I’m afraid I will disappoint you but no, I can’t do anything. The one we usually call the Cookie Law applies to any website based within the European Union.
But What Is a Cookie?
Cookies are small data files stored locally through the browser (Chrome, Firefox, Safari, Explorer, …). They are used for a lot of things such as remembering your language preference, your login, the currency in which you’d like to pay, etc. But they can also serve to remind you about this great product you had a look at earlier or to adapt an ad to what you’ve browsed recently; these are called the tracking cookies. And those are the ones the European Parliament fought adopting the directive 2009/136/CE, a.k.a “Cookie Law”, in 2009.
Why a Cookie Law?
The Cookie Law forces websites to get consent from visitors to store data. The idea is to respect everyone’s privacy, make sure the visitor knows cookies exist and give the choice to accept them or not.
Third parties may wish to store information on the equipment of a user, or gain access to information already stored, for a number of purposes, ranging from the legitimate (such as certain types of cookies) to those involving unwarranted intrusion into the private sphere (such as spyware or viruses). It is therefore of paramount importance that users be provided with clear and comprehensive information when engaging in any activity which could result in such storage or gaining of access. The methods of providing information and offering the right to refuse should be as user-friendly as possible. Exceptions to the obligation to provide information and offer the right to refuse should be limited to those situations where the technical storage or access is strictly necessary for the legitimate purpose of enabling the use of a specific service explicitly requested by the subscriber or user. Where it is technically possible and effective, in accordance with the relevant provisions of Directive 95/46/EC, the user’s consent to processing may be expressed by using the appropriate settings of a browser or other application. The enforcement of these requirements should be made more effective by way of enhanced powers granted to the relevant national authorities. (Directive 2009/136/CE)
Once the directive had been adopted by the European Parliament, each European country transposed it into its law. In Belgium, it is part of the law on telecoms. It applies to each owner of a website who is based in Belgium, that explains why almost all websites have to display this message.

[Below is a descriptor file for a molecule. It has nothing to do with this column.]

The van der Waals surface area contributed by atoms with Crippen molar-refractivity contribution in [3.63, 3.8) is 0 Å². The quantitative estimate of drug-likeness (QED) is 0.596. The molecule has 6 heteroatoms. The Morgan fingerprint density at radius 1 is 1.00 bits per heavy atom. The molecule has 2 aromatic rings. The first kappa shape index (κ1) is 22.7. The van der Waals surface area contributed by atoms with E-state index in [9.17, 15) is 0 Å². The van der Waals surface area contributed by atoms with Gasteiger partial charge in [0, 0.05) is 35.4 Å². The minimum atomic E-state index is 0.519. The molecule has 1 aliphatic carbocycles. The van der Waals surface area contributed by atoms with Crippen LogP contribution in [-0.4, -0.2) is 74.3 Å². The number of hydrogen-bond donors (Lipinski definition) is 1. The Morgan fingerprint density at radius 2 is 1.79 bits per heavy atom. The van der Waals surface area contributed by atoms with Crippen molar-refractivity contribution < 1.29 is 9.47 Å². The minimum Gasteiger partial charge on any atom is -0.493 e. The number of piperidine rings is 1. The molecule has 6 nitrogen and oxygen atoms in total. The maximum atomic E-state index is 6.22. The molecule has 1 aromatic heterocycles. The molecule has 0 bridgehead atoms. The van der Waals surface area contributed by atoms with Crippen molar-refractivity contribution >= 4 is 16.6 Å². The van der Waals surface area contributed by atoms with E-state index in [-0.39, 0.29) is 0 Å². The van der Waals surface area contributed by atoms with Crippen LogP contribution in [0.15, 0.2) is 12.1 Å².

So no, we can’t do anything about it (and, even worse, I have to display the same message on this website) but some people complains loudly.
Against the Cookie Law?
Those putting up a strong resistance highlight the heavy process in regards to the general interest. Asking for explicit consent is adding a step, a click, for no reasons since many cookies are not so evil. The number of clicks is very important to make sure we don’t loose a customer because of the length of the process (to buy, read a text or subscribe to a newsletter) so we try to reduce it to the minimum.
The most unyielding people to this may be the British. The website Nocookielaw.com, which defies the ICO (The Information Commissioners’ Office, in charge of regulation in the UK), seems to be the best example.
The directive, which was adopted in 2009, get itself talked about again! The European Commission proposes an update according to which “consumers would choose a level of protection in their internet browsers”, as Laurens Cerulus explains in the article Europe kills the cookie monster published on Politico earlier this year. “Websites would then read the users’ security preferences and load web pages accordingly.” The risk, as stated below, is to create other needs such as regular updates of security preferences and to annoy as much as the current law. Whatever the issue, the Cookie law keeps some people busy.
Cookies remain a mysterious thing and the goal of the message appearing at each first visit (well, what makes it disappear the second time you visit the website once you’ve accepted it? A cookie of course!) even more. If you’re afraid of cookies, you can get rid of them.
Afraid of Cookies?
You can easily get rid of cookies stored previously through your browser. In your browser’s settings, you can choose to delete the entire history. Most of the time, the browser offers to select what to delete such as the history itself (the list of pages browsed), uploads, passwords, etc. and cookies!
You can also consult the list of stored cookies. On Chrome, for example, in settings, you’ll have to click on Privacy > Content Settings > under Cookies “All cookies and site data…” From there, you can delete cookies one by one.
In brief, if you are not afraid of cookies, click “OK” and continue to visit the website (at least as long as there will be banner asking to do so!).